If the bodyweight row isn’t already a part of your home workout routine, it needs to be. You can use a horizontal bar or you can simply slide underneath a sturdy table. As long as there’s enough room for you to dead hang with straight arms, you can do bodyweight rows.
Also called inverted rows, bodyweight rows are just upside-down push-ups. You’ll be pulling your chest up to the bar (or sturdy table) just like you would during a regular pull-up, but you’ll be able to have some support from your lower body.
Here’s how you can execute a perfect bodyweight row no matter where you are:
You’ll work your core, back, shoulders, arms, and forearms, as well as increase your overall grip strength. If you regularly do bodyweight rows, you’ll start to see comparable results to pull-ups in a short while.
Another pull-up warm-up exercise that borrows heavily from traditional push-ups is the renegade row. You’ll need a dumbbell to successfully perform this move, but that’s all. It’s still perfectly suitable for a home gym workout or morning warm-up routine.
This is a unilateral move, which means you’re going to focus on one arm at a time. For people who have strength discrepancies or need to balance out their dominant arms, it’s a great exercise. It will also help you build up the core strength you need to position yourself properly during a pull-up.
Here’s what you need to do to perform a flawless renegade row:
This is a great row exercise because it will still work your biceps and back but it doesn’t have the same high injury risk that flyes and rows on a bench do. Your lats will get a lot of exercise with this move as well.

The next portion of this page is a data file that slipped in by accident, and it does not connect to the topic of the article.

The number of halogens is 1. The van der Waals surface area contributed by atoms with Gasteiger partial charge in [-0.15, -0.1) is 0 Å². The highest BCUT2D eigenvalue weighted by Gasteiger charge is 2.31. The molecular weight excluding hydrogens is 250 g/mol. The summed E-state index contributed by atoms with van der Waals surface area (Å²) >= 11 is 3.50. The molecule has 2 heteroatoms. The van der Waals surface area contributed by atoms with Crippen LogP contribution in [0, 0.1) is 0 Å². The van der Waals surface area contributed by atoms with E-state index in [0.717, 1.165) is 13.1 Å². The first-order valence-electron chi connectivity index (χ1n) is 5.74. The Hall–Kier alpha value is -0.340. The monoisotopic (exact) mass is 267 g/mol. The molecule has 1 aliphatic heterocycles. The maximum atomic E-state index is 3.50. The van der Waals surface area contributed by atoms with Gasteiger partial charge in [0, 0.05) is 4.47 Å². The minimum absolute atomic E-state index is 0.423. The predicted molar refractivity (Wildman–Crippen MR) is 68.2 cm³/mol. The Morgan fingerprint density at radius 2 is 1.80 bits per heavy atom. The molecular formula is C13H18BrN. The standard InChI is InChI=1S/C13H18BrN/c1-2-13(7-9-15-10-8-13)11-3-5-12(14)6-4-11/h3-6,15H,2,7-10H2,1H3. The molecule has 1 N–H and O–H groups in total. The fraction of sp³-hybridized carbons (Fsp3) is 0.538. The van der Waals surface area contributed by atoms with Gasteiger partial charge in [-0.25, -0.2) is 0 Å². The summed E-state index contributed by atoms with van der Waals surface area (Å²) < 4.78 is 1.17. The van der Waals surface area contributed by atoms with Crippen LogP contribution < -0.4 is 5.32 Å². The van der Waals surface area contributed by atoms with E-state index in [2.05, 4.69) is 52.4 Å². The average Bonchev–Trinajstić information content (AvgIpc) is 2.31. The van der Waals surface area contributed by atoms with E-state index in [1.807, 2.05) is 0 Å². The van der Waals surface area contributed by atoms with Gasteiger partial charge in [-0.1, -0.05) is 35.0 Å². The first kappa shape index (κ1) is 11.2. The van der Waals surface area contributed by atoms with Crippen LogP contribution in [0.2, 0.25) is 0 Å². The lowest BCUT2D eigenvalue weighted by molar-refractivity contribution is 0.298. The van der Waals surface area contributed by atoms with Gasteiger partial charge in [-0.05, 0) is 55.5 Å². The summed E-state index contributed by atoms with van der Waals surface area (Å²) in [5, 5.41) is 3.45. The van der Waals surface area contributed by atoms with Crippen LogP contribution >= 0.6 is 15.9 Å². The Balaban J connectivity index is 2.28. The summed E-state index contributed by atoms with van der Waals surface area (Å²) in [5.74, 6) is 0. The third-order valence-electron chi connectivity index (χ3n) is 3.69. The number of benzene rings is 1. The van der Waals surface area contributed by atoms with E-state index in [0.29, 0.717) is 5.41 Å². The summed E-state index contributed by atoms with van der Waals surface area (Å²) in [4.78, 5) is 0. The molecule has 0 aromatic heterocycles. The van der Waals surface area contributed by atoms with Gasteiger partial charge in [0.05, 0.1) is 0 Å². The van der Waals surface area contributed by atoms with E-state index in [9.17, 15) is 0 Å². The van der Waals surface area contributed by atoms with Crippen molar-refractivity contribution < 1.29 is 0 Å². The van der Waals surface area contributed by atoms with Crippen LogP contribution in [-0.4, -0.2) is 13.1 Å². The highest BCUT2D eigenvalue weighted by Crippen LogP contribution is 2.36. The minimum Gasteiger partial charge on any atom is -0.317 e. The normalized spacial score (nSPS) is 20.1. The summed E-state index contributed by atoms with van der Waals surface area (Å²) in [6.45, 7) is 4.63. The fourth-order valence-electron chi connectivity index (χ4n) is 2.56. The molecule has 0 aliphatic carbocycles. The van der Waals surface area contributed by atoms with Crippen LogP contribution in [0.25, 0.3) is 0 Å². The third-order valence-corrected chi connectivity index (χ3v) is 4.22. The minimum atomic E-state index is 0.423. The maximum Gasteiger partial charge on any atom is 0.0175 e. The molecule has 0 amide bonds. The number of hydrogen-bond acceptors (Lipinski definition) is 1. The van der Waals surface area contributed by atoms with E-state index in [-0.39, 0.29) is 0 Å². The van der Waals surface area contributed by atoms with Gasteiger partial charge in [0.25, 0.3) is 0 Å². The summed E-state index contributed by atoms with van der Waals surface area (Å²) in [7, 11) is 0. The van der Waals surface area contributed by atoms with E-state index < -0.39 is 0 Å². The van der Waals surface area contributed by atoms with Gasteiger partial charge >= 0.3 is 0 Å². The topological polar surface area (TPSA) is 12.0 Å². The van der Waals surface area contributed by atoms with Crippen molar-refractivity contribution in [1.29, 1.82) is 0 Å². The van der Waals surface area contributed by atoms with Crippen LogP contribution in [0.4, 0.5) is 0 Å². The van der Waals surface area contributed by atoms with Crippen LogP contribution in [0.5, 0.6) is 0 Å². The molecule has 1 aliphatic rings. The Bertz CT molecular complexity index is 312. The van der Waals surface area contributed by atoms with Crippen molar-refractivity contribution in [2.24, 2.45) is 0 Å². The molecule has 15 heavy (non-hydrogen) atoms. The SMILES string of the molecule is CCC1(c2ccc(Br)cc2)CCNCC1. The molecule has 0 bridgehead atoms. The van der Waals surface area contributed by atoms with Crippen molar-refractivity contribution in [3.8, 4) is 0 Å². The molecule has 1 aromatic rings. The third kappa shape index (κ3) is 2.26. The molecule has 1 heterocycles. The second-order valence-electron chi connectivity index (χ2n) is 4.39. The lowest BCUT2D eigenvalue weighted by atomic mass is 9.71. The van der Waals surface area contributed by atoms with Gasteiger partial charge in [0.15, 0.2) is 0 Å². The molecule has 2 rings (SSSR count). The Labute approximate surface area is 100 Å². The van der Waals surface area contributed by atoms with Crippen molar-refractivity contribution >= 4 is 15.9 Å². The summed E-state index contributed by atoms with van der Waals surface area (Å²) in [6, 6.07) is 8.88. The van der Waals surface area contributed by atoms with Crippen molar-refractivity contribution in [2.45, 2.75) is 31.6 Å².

Another great exercise for people who need bodyweight exercises to fill out their home gym routines or get in a workout at the office, bridge push-ups are straightforward once you understand how to get into the rather unique starting position.
This exercise will also target your glutes and hamstrings in addition to the upper body muscles that pull-ups activate. A secondary advantage is the increased flexibility that accompanies a sufficient number of bridge push-ups.
Go through these steps to execute a bridge push-up:
Like some of the other exercises in this guide, you can experiment with hand distance during a bridge push-up. That and the workout they give the majority of your upper body and posterior chain make the bridge push-up ideal preparation for regular pull-ups.
There are a few ways people increase their pull-up power when there is some kind of horizontal bar available. One method is the negative pull-up, in which you start from the highest position of a regular pull-up and then drop into a dead hang.
Another way is an assisted pull-up with either a spotter or a resistance band. One warning about banded pull-ups, though. They aren’t such great prep after all.
The band kicks in its resistance at the lowest part of the pull-up. As you lift your body toward the bar, the band gets more and more slack. So when you need support to complete a pull-up, the band is useless.
This is counter-intuitive if you want to increase your pull-up count. It could also mess up the way you perform pull-ups and actively work against your intended goal.
Pull-ups are a great calisthenic exercise that builds tons of strength in your back. Although they’re usually done with a horizontal bar, there are plenty of exercises you can do to mimic the benefits of a pull-up with little to no equipment at all.
Whether you’re going through a quick warm-up or you’re hitting the gym for a full routine, toss in the pull-up alternatives in this guide for some killer back muscles.
You can also target your core and important lower body muscle groups with some of them. Your pull-up count will increase and you can build a barn door back if you stay dedicated to your goals with, the exercises in this guide.